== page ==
Everything You Never Knew You Wanted to Know About Berlin
The 138-metre long and 27-metre wide Hindenburgbrücke – first steel-arch bridge in Berlin, designed by Friedrich Krause and his colleagues Behner, Wolffenstein and Kalb, opened on 11 September 1916, exactly 101 years ago.
The bridge spanned the railway tracks of Stettiner Bahn, a busy railway line originally operating between Berlin and today´s city of Szczecin (now in Poland). Built at a cost of 1.3 million Marks – its cost would amount to three million euros today – this exquisite, despite any lack of adornment, nickel steel bridge survived the Second World War practically intact.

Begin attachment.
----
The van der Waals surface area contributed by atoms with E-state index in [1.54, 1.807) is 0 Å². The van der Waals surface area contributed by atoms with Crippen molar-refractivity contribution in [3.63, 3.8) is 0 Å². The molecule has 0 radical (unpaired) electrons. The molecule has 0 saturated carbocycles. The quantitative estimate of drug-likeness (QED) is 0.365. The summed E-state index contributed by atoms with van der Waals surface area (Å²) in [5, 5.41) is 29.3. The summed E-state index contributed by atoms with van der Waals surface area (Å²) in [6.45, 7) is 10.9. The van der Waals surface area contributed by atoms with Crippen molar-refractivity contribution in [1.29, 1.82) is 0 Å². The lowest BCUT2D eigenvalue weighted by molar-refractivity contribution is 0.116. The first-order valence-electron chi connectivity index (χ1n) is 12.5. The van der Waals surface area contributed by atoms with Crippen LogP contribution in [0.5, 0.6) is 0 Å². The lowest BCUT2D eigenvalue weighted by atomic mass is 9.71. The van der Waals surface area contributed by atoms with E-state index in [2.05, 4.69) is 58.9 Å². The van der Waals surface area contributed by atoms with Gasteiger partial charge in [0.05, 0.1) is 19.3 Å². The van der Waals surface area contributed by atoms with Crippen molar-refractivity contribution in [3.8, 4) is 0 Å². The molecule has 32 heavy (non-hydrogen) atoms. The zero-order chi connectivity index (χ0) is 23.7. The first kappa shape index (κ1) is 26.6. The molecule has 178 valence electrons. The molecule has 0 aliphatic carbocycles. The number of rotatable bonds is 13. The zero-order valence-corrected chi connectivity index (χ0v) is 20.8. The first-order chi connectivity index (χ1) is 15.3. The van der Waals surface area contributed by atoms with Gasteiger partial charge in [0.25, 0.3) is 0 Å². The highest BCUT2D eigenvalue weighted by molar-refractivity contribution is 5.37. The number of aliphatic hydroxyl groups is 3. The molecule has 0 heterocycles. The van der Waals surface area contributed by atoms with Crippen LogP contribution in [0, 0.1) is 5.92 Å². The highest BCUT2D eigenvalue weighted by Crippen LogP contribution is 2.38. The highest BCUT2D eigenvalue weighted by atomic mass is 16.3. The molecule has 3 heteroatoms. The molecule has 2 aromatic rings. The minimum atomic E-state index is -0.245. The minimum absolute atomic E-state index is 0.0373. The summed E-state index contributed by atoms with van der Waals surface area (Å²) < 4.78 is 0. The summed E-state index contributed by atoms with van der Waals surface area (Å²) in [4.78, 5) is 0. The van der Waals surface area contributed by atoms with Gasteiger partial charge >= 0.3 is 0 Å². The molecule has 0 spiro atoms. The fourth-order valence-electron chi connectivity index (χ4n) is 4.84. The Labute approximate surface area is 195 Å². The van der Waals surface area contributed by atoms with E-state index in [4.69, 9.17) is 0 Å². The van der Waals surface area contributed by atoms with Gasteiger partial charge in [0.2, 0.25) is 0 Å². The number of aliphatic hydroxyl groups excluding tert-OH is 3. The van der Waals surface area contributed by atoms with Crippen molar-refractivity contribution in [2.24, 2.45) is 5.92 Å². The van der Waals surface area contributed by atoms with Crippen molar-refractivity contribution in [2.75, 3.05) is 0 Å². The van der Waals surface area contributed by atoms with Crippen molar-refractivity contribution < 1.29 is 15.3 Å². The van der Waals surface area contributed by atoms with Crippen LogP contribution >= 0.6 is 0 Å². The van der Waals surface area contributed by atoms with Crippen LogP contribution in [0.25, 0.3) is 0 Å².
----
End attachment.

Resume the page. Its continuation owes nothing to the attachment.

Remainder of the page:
You will not, however, find it on any current Berlin map. In 1948 Hindenburgbrücke was re-named in honour of a local anti-fascist and resistance fighter, Wilhelm Böse. Today, most Berliners know Bösebrücke as Bornholmer Brücke: between 1961 and 1989 it marked the border between East and West Berlin.
Late on the evening of November 9, 1989 Bornholmer Brücke was the first border crossing to open and allow the people of East Berlin to visit the long-forbidden city: the bridge was their first open door to the West.